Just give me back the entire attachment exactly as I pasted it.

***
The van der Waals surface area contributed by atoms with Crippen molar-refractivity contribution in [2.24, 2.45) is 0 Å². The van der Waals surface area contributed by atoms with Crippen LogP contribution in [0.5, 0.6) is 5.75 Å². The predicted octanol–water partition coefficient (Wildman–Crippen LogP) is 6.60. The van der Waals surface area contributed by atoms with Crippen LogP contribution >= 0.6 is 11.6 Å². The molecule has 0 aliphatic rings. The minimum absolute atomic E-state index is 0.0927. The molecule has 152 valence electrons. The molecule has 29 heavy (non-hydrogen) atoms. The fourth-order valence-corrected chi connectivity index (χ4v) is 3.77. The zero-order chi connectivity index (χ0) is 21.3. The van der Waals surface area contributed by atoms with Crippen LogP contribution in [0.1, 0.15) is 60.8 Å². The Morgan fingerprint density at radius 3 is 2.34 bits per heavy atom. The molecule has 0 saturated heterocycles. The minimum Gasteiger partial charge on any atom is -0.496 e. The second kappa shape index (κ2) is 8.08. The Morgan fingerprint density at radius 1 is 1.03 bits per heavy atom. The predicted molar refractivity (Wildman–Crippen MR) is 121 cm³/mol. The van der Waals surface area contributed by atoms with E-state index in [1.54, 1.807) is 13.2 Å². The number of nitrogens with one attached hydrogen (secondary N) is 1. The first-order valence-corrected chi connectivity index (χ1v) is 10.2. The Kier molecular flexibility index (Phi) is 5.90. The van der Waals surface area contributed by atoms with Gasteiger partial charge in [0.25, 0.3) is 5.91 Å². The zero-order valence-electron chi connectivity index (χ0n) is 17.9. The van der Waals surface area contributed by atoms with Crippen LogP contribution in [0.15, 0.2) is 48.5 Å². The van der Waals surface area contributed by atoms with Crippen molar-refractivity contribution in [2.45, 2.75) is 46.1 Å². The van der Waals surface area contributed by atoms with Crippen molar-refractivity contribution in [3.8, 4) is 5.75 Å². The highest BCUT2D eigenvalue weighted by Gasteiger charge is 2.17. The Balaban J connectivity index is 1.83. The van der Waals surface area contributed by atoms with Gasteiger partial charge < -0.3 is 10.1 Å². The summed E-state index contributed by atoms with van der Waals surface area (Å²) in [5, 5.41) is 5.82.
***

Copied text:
The van der Waals surface area contributed by atoms with Crippen molar-refractivity contribution in [2.24, 2.45) is 0 Å². The van der Waals surface area contributed by atoms with Crippen LogP contribution in [0.5, 0.6) is 5.75 Å². The predicted octanol–water partition coefficient (Wildman–Crippen LogP) is 6.60. The van der Waals surface area contributed by atoms with Crippen LogP contribution >= 0.6 is 11.6 Å². The molecule has 0 aliphatic rings. The minimum absolute atomic E-state index is 0.0927. The molecule has 152 valence electrons. The molecule has 29 heavy (non-hydrogen) atoms. The fourth-order valence-corrected chi connectivity index (χ4v) is 3.77. The zero-order chi connectivity index (χ0) is 21.3. The van der Waals surface area contributed by atoms with Crippen LogP contribution in [0.1, 0.15) is 60.8 Å². The Morgan fingerprint density at radius 3 is 2.34 bits per heavy atom. The molecule has 0 saturated heterocycles. The minimum Gasteiger partial charge on any atom is -0.496 e. The second kappa shape index (κ2) is 8.08. The Morgan fingerprint density at radius 1 is 1.03 bits per heavy atom. The predicted molar refractivity (Wildman–Crippen MR) is 121 cm³/mol. The van der Waals surface area contributed by atoms with E-state index in [1.54, 1.807) is 13.2 Å². The number of nitrogens with one attached hydrogen (secondary N) is 1. The first-order valence-corrected chi connectivity index (χ1v) is 10.2. The Kier molecular flexibility index (Phi) is 5.90. The van der Waals surface area contributed by atoms with Gasteiger partial charge in [0.25, 0.3) is 5.91 Å². The zero-order valence-electron chi connectivity index (χ0n) is 17.9. The van der Waals surface area contributed by atoms with Crippen LogP contribution in [0.15, 0.2) is 48.5 Å². The van der Waals surface area contributed by atoms with Crippen molar-refractivity contribution in [2.45, 2.75) is 46.1 Å². The van der Waals surface area contributed by atoms with Crippen molar-refractivity contribution in [3.8, 4) is 5.75 Å². The highest BCUT2D eigenvalue weighted by Gasteiger charge is 2.17. The Balaban J connectivity index is 1.83. The van der Waals surface area contributed by atoms with Gasteiger partial charge < -0.3 is 10.1 Å². The summed E-state index contributed by atoms with van der Waals surface area (Å²) in [5, 5.41) is 5.82.